I’ve spent most of my teaching career teaching at inner-city Title 1 (low-income) schools. As such, it was a bit of a shock for me when I took over a 5th grade G.A.T.E. class at an affluent school for the final two months of their school year. Teaching at a year-round school, there are many such opportunities. It was my off-track vacation time, and their teacher could not finish the school year.
I had never before taught students quite like these G.A.T.E. students. These kids openly, in fact brazenly, did the math when receiving a writing assignment. They cared about the writing assignment exactly as much as the math told them to care about it.
Here are the two MATH QUESTIONS these students asked NON-STOP:
1. Is this graded?
2. How much of our final grade is it?
Depending on the answers to those two questions, they would then quickly determine how much time and effort they were going to invest in the assignment.
They would decide:
• I better get started on it right now, and I must do a great job. Also, I need to carefully check my work for careless mistakes. OR
• I can goof off for 7 minutes and then quickly dash off the assignment. I’ll probably get an A, but if I get a B, it’s not that important because this one grade shouldn’t affect my overall grade. OR
• This isn’t graded? Hey, Joey, what are you doing after school?
If it wasn’t graded, these students didn’t care about the assignment. Of course, I was a replacement teacher, and it was the end of the school year. Furthermore, they had loved their permanent teacher and were not trying to make things easy on me. As I quickly learned, their previous teacher had been a voracious grader. The result was she had trained these students to work for a grade and not for the pride of a job well done. In short, I had never done so much grading in my life! There was no discussion—just grades! And it worked!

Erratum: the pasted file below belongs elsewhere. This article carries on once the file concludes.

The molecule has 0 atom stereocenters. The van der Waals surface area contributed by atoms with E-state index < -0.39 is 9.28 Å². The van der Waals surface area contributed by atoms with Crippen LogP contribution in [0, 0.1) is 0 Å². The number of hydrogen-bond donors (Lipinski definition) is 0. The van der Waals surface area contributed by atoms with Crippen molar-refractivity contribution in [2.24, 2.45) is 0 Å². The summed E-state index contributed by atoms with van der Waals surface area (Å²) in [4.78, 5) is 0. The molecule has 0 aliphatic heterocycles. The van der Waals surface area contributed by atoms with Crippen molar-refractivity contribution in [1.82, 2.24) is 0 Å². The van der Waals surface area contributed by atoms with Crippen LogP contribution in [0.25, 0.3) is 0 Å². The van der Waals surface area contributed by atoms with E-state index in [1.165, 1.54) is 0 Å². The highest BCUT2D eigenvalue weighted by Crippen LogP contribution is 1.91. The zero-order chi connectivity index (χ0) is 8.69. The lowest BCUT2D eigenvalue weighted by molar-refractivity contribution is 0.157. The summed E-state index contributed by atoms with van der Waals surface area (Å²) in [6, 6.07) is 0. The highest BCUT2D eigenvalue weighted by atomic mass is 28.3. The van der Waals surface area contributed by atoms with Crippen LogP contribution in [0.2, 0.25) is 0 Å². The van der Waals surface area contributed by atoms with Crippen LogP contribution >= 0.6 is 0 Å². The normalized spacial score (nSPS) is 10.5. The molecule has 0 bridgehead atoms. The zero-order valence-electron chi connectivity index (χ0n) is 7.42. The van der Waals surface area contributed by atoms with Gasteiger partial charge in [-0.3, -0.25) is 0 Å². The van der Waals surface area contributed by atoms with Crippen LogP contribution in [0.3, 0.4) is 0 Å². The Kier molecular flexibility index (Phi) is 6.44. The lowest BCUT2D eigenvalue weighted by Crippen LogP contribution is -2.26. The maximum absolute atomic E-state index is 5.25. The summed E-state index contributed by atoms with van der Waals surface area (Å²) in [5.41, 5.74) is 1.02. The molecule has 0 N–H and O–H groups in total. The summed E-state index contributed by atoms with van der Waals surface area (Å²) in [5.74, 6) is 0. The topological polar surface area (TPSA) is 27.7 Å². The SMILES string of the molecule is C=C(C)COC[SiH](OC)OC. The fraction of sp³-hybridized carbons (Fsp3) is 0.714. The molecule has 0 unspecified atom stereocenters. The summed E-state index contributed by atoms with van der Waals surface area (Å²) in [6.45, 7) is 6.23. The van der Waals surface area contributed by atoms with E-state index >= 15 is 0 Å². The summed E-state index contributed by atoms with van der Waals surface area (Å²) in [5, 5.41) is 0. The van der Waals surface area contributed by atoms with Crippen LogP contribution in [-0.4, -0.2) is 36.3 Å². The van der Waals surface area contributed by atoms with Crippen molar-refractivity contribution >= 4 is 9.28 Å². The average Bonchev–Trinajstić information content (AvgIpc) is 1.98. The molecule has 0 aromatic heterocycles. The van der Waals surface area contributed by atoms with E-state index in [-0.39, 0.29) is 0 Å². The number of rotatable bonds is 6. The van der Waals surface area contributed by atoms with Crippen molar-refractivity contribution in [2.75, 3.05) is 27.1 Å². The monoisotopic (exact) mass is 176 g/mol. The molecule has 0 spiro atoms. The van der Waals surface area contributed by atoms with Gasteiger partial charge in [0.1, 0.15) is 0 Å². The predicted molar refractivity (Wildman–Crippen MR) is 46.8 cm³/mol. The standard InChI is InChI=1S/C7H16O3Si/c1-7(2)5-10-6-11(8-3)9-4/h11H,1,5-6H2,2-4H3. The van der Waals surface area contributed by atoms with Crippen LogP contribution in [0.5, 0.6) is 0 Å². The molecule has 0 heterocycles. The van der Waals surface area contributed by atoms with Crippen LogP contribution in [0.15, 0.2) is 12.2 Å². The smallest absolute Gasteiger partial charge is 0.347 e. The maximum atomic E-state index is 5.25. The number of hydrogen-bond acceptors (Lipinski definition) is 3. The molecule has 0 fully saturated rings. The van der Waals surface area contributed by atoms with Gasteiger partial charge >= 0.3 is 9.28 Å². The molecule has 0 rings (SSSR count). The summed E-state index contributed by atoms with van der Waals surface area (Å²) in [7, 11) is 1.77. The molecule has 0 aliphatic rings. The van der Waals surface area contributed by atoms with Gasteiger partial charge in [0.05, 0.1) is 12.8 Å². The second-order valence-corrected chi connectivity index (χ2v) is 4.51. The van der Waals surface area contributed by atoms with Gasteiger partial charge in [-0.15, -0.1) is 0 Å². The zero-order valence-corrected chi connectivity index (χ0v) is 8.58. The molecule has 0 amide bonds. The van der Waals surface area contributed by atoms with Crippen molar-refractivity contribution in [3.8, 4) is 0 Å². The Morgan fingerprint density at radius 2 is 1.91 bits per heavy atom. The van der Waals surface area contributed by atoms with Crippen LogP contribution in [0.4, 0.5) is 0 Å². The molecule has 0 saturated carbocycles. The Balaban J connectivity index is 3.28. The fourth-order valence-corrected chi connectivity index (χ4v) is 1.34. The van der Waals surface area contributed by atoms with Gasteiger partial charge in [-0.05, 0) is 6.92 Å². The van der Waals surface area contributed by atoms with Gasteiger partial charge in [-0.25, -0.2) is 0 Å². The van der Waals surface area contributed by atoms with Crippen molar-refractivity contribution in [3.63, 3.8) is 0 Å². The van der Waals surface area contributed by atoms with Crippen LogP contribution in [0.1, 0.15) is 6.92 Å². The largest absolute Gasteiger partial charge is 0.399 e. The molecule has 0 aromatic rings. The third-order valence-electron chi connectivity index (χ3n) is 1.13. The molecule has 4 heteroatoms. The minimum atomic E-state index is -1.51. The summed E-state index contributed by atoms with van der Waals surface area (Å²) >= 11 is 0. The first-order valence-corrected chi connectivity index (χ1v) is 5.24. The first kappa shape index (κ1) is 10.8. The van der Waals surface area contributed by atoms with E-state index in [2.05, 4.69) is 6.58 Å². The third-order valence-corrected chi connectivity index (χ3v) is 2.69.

Struggling Students ALSO Do the MATH before they begin a WRITING Assignment
Many inner-city students, remedial students, ESL students, and students with learning disabilities also do the math before they begin a writing assignment. For them, they don’t like how it all adds up. For many of them it adds up to failure, so why get started? These students often become reluctant writers.
Over the years, I have taught many students who fall into this latter category, and I learned early in my teaching career that I must get these students writing, and I must get them writing fast. Quite simply, teaching students how to receive a writing assignment, break it down, and then begin and finish the assignment changes THE MATH for these students.
After they can do all that, I can layer all kinds of fantastic writing instruction on top of all these core writing skills. With these core writing skills firmly in place, students respond MUCH better to all the other writing instruction I layer on top. With these core skills in place, THE MATH has changed, and as such, students will invest more effort in the outcome. They become just like those G.AT.E. kids!
Then I Layer On More and More Writing Skills and Writing Techniques
In teaching writing, there is a foundation. Metaphor and simile is not a part of that foundation. Writers layer those skills and techniques on top of the foundation. When used skillfully and with purpose, metaphor and simile are tools that make writing better. However, using a metaphor or a simile is not the goal; effective communication is the goal.
I’m going to use acting with an accent as an analogy: In acting, an actor creates a character and then layers on the accent. The accent is like a hat or a costume that the actor layers on over his character. The character is supposed to be a real person, not an accent. Put simply, the accent is not the character. The accent is simply a layer that is placed on top of a character. Novice actors think that the accent is the character, and this makes it very difficult to see a real person underneath the accent.
In short, teachers should create a writing foundation, and then layer on writing tips, writing tricks, and writing tools. Be sure to go to the homepage and check out Pattern Based Writing: Quick & Easy Essay in order to learn about a highly effective foundation that helps create writing success for both elementary school writers and struggling middle school writers.